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Joe Pepitone: How to be a jock and still be cool

Joe_Pepitone_Early.jpeg

With the Super Bowl coming up soon... and not having seen a football game since (my faves) the New York Jets beat the (then-Los Angeles) Raiders at the L.A. Coliseum in 1980... the thought hit me... why haven't I cared in so long?

The first thing that came to mind was the attitude that had taken over professional sports by 1980. Sportsmanship itself, and teamwork, seemed to have taken a back seat to overly-aggressive, self-absorbed "I'm Evil" posturing. The word "macho" had come into play, and to be a bully was pretty much the only way to go.  For the most part, I was no longer watching players I could identify with in the least. This didn't seem to be a game; it seemed like war.

This was not the case during the Mid-Century moment. Sure, brute force and masculinity came with the territory, but there were forces at hand turning the tide toward a more benevolent playing field. For one, Jackie Robinson becoming the first African-American player in Major Leauge Baseball in 1947, and was a predecessor to the Civil Rights movement. By the early '60s home run sluggers had to step out of the winner's circle, as running, pitching and defense turned baseball into a smarter game. By the second half of the '60s striking players such as Sandy Koufax, Don Drysdale and especially Curt Flood broke the owners' stranglehold on players, and fairness came in the form of a much stronger player's union (and better salaries for the risky life of an athlete).

In the swirl of all this newfound social consciousness, a minor revolution of sorts took place when a 1964 New York Yankees World Series star, first baseman Joe Pepitone, helped to chill out the game with some real swinger vibe. As Bill Chuck of Billy-Ball.com points out; "One writer creatively referred to Pepi as going 'Jackie Robinson and broke baseball's blow-dryer barrier'. He was the first to use a hairdryer and hairspray in the clubhouse, a bastion of macho, homophobic, straight laced athletes. In fact, he may have been the first male athlete to pack a hair dryer and hair spray in his luggage for roadtrips."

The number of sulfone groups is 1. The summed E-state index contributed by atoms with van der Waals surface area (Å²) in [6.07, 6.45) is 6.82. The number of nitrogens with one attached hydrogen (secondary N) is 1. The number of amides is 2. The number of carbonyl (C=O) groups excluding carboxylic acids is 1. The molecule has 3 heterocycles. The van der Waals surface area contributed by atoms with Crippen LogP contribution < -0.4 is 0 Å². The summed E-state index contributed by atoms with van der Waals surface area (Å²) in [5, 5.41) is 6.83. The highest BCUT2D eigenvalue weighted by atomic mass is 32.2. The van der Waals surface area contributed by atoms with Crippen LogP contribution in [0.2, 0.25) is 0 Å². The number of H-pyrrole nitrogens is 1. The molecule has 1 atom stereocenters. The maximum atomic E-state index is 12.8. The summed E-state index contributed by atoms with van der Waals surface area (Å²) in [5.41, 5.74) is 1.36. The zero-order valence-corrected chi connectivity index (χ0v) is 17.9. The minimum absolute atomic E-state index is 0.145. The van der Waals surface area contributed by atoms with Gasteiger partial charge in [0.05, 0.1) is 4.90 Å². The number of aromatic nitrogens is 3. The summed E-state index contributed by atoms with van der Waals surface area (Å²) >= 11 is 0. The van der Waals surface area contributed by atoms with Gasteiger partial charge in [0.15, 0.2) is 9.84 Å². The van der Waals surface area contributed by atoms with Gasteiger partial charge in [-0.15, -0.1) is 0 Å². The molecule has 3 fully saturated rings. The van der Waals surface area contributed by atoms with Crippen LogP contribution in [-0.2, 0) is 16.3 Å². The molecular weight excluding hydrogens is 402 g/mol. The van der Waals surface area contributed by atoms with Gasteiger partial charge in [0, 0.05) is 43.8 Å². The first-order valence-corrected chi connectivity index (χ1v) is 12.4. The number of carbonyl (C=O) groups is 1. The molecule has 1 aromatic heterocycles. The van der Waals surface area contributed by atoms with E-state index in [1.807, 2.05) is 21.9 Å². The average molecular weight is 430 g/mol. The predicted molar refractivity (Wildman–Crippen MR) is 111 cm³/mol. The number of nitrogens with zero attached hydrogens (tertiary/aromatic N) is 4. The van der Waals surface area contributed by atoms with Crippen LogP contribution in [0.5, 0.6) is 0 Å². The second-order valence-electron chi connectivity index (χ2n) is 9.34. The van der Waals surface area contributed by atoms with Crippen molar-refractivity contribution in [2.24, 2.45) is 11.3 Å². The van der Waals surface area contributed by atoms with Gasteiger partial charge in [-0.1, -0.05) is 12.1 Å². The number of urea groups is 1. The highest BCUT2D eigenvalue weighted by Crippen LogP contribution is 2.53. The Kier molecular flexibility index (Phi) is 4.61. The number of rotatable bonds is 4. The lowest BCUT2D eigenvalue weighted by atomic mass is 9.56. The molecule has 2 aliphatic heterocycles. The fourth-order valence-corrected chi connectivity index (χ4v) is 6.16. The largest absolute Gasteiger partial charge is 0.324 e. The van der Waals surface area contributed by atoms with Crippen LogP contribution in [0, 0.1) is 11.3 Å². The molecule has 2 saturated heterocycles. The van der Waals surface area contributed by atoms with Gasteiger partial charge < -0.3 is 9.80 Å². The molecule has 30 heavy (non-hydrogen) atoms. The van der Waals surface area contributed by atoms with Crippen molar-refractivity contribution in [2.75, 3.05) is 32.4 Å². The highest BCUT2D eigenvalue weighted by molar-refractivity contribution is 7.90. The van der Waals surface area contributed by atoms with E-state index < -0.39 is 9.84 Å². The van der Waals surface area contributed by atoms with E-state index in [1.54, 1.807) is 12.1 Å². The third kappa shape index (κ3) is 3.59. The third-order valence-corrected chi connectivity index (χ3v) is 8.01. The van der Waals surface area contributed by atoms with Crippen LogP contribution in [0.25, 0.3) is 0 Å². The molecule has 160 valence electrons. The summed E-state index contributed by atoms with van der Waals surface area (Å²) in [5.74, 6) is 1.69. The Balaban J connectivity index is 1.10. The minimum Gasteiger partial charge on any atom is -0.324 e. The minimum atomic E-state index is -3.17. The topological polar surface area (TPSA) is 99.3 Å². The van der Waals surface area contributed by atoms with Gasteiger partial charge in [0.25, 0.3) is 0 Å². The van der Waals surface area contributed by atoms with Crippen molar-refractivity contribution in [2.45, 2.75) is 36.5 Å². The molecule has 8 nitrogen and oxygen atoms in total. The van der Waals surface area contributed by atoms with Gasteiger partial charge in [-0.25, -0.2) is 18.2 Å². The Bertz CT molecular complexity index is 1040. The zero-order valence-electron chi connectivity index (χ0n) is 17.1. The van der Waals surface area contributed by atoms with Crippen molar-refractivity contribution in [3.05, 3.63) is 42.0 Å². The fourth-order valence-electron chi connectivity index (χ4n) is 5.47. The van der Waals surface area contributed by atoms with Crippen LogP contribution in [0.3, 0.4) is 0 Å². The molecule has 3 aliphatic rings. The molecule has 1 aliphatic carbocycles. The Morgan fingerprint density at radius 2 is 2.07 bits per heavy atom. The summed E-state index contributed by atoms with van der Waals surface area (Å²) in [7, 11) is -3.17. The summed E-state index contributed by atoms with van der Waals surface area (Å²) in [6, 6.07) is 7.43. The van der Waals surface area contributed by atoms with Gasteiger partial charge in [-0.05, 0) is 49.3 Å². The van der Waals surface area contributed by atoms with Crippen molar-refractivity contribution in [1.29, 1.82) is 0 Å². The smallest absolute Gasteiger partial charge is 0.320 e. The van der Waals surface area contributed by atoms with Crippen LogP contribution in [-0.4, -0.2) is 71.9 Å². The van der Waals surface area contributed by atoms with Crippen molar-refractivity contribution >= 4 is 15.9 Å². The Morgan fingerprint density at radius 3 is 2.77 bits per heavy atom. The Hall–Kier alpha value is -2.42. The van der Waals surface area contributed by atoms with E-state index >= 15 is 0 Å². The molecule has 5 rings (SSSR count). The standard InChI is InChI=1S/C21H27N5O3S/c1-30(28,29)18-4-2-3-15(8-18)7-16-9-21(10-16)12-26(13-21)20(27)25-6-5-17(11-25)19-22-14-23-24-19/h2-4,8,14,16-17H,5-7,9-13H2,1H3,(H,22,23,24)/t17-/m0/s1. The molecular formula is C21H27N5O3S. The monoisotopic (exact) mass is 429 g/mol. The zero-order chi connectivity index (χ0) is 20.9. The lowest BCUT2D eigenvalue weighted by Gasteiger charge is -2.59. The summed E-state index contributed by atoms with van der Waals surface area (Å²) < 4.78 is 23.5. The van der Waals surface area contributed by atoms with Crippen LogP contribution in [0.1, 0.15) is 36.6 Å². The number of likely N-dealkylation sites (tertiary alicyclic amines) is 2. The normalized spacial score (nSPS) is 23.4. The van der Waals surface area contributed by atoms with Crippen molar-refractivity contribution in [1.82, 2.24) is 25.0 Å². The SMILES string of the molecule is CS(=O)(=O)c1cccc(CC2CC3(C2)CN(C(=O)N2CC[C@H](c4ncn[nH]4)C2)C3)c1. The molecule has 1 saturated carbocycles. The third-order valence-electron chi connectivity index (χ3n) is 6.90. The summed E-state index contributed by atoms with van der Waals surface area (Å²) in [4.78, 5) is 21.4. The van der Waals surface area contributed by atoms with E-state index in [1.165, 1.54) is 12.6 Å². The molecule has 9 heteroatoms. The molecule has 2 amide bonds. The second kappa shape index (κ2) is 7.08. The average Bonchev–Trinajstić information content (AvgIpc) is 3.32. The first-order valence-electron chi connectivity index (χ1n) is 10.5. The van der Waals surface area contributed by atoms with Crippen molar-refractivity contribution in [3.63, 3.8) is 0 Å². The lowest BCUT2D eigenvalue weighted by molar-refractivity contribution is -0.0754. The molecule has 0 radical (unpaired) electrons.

A blow-dryer forming the seeds of a revolution? Count me in.  I went out looking for a cool one, and found a nice, metalflake teal job for just under 35 bucks (in appropriate Googie design) called The Infiniti by Conair Cord-Keeper.  I think I'll bring it down to my local YMCA.

Joe Pepitone's obscure legend was more recently referenced in television episodes of both Seinfeld and The Sopranos.  The man and his blow-dryer opened the door for later way-out Playboy antics by New York Jets 1969 Super Bowl hero Joe Namath. By watching the clips below, you can really tell just how much, it was truly, a very different world.

Comments

  • Brian Chidester 4 years ago

    I had no idea where this was going. But a brilliant way to surmise the eventual collapse of sports into machismo and violence. Where have you gone, Joe DiMaggio?

  • Chris 4 years ago

    There was nothing like pro football of the late sixties/early seventies. NFL Films had a lot to do with the feel of that era. Players were more committed to a team and there wasn't this chest-pounding arrogance of today's athletes. I'm pretty sure it was Vince Lombardi who told his players, "When you score a touchdown, act like you've been there before." Classic.

  • Jim Cherry, Classic Autos Examiner 4 years ago

    Nice article. Seems like our culture has undergone a general coarsening and this is a part of that. Devo seems more and more to be proven right with their theory of "devolution."

  • David Rothblatt 4 years ago

    I had very long hair when I was a kid and everyone used to call me Pepitone...